Saturday, July 16, 2011
Rain or shine, it's shopping time!!!!!
Chastity & Marcy
Early this morning at the Royal Basin Hotel in Kumasi, we awoke to thunderstorms. After packing our bags, our group enjoyed breakfast in the hotel restaurant. We were greeted by a full breakfast, including fresh mango that Damba had purchased yesterday afternoon on our trip down from Tamale. Then, it was off to a full day of visiting Ghanaian cultural craft villages, shopping for uniquely Ghanaian artifacts, and riding riding riding in our bus.
The weather didn't seem to want to cooperate with our plans for the day, but we pushed through. Our first stop was Bonwire to visit the Kente cloth weavers village there. Our group exited the bus decked out in rain gear and carrying umbrellas. "Walk slowly!" was Damba's advice. The kente village's principal workshop was a building containing many looms and displays of cloth. Each weaver had his own section of wall to showcase his particular cloth. Our group spent time walking around looking and trying to get the best deal for some Kente - Ghana's national cloth. We were greeted by sunshine and clearer skies as we walked back to the bus.
With the weather now on our side, we headed towards Ntonso, the Adinkra village. Adinkra is a group of symbols that have many different meanings in Akan culture and the cloth (much of it woven by the village men) is dyed with their own unique root dyes and stamped with Adinkra symbol stamps they carve from Calabash gourds. The most common Adinkra symbol in Ghana is Gye Nyame: "except God." (No one was at creation except God and no one will be at the end of the world except God = God is all powerful.) This symbol can be found on everything from signs, jewelry, and carvings to the ever-available plastic chairs. Click here to see more examples of adinkra symbols. Some group members bought Adinkra stamps as well as Adinkra cloth, while others chose stamps from the assortment available and printed their own Adinkra cloth strips. After completing round two of shopping we loaded the bus once again.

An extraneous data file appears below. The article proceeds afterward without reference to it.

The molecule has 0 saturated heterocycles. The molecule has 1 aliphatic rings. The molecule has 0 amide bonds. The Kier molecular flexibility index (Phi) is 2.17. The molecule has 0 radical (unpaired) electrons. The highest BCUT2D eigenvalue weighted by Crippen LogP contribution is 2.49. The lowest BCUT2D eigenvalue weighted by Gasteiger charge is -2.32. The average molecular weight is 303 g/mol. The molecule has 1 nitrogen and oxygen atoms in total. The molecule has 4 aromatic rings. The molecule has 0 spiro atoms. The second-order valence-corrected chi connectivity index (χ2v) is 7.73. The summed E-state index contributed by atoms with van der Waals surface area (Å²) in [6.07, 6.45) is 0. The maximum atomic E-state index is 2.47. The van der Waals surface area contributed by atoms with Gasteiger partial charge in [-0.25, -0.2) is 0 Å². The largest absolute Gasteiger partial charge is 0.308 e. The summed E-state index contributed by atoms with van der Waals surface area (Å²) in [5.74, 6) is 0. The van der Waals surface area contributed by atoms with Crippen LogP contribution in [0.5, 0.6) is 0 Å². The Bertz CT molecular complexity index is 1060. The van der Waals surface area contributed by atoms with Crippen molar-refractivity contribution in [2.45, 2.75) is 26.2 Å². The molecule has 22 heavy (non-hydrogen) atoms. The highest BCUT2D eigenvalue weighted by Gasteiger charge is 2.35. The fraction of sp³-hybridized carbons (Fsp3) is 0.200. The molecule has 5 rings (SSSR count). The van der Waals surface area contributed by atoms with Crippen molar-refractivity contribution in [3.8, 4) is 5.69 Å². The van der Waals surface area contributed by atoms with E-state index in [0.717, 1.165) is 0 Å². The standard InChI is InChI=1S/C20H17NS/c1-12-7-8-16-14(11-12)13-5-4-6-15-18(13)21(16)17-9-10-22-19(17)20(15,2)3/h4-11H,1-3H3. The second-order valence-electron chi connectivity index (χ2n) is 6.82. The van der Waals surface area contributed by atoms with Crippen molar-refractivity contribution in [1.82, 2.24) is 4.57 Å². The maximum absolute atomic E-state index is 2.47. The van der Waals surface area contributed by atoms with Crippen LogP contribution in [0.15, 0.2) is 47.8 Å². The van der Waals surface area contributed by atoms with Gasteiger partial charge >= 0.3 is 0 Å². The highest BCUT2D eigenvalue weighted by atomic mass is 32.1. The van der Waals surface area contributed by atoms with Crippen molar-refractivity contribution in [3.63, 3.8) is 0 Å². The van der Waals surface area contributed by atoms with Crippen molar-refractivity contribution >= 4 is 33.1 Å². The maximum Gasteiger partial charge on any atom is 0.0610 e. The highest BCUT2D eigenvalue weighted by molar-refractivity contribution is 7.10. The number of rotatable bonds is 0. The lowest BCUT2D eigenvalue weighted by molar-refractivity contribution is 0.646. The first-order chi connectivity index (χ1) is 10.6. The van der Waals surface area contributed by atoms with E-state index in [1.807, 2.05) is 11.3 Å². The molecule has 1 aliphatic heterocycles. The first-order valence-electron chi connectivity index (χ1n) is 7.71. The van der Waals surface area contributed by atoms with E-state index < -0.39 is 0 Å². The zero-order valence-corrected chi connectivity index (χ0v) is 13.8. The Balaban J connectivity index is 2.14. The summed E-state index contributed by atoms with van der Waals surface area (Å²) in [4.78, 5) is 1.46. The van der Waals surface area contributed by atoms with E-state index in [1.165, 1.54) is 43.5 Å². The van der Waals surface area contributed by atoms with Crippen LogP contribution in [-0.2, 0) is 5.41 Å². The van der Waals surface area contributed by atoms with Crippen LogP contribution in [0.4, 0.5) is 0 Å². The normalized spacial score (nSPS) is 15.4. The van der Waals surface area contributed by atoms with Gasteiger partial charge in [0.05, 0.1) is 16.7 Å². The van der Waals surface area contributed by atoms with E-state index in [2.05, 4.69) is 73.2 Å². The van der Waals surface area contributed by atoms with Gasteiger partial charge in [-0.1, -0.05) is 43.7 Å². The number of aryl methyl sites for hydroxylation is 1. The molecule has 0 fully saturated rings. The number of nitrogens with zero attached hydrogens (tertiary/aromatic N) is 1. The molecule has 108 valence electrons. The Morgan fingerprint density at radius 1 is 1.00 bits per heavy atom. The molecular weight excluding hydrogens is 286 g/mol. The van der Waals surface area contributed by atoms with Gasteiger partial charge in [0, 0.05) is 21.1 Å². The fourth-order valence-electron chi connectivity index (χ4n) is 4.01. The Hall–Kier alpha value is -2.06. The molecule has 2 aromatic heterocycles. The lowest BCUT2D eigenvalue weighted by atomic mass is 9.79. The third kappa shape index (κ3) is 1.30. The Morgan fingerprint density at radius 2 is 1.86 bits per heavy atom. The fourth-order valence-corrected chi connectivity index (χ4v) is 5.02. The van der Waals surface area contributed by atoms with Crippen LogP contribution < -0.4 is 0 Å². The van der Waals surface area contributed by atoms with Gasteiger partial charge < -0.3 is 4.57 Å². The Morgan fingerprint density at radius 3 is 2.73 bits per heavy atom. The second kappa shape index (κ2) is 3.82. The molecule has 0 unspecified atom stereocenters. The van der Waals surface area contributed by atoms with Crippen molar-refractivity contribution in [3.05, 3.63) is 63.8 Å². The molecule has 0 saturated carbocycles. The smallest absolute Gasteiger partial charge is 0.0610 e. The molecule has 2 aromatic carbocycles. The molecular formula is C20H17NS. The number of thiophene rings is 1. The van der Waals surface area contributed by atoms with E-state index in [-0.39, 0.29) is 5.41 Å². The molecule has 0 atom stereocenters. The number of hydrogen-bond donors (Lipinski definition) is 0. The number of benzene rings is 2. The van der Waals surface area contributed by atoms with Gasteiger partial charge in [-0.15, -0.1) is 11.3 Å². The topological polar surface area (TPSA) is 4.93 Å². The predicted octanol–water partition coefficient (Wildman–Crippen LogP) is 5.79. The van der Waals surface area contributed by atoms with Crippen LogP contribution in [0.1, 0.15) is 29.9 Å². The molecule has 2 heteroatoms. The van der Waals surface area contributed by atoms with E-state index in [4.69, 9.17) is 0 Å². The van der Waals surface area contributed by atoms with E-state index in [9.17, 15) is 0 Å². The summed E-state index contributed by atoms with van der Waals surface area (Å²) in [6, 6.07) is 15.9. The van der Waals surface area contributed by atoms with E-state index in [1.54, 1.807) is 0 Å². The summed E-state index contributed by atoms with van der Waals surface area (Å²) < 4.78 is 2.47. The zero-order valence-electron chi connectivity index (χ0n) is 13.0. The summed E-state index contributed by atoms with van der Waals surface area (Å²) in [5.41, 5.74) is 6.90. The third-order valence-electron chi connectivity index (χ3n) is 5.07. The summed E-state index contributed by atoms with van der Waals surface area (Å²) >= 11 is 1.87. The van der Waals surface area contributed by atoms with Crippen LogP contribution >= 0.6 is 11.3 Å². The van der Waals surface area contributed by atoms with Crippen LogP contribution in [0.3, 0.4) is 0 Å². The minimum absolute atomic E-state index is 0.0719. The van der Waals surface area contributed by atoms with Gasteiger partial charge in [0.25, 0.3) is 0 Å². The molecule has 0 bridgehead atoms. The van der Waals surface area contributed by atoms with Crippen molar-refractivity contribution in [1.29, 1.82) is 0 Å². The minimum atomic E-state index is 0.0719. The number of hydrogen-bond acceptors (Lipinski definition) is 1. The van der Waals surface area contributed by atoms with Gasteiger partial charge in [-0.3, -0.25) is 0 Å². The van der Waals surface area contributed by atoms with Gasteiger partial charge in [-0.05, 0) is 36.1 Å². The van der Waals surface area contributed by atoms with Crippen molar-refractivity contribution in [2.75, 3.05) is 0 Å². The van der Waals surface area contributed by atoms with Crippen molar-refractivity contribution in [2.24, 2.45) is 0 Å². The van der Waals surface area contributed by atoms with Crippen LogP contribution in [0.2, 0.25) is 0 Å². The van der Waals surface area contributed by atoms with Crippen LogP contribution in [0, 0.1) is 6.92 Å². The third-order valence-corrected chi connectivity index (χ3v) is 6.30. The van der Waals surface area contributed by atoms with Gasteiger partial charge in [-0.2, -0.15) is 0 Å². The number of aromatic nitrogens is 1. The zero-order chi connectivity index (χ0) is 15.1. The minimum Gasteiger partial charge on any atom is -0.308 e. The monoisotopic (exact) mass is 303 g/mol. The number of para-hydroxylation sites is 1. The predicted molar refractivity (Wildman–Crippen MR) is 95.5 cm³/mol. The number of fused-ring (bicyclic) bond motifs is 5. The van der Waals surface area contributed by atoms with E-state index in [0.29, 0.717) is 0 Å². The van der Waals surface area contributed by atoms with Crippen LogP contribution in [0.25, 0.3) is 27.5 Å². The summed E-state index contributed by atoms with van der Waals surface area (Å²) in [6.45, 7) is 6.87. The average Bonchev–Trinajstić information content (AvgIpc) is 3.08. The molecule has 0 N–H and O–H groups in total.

After traveling for a short distance we arrived at our last craft village. Ahwiaa is the name of this wood carver's village. The village was really a street of stalls containing different shops. The shops were filled with animal carvings, masks, stools, and many other unique items reflecting the importance of wood and bone carving in Ghanaian culture. We spent half an hour walking down the street wandering in and out of the shops. "Looking is free!" they shouted at us. "You haven't looked into my shop!" they exclaimed as we passed them by. Our group was successful in bargaining for stools, canes, animal figures, and so much more;and there was even a little "bartering" going on as team members swapped personal items for Ghanaian crafts.
We spent a good while driving through Kumasi traffic and then finally made it to round four of shopping. We returned to the Kumasi Cultural Arts Center one last time to pick up any items that we desired. Finally, it was on the road back 'home' to Cape Coast. We were all so excited to be heading back to the Fairhill Guest House. Our bus spent over four hours traveling through rain and traffic to make it back to the Fairhill. The amazing staff greeted us with cheers and hugs as we unloaded the bus. There was even a hand-written "Welcome Home" sign above the door.
Shortly after dropping off our things, we went to the dining room for supper. A filling meal of chicken light soup, rice, vegetables, and fruit was prepared for our group. A hot container of French fries also came as a welcomed surprise. We spent the rest of the evening discussing the narratives we are writing about each teacher we have worked with and one student from each classroom.
Our final week in Ghana will be spent writing, editing, re-writing, editing and returning to our two village schools to obtain last minute information for our narratives prior to returning to the States on Sunday, July 24th.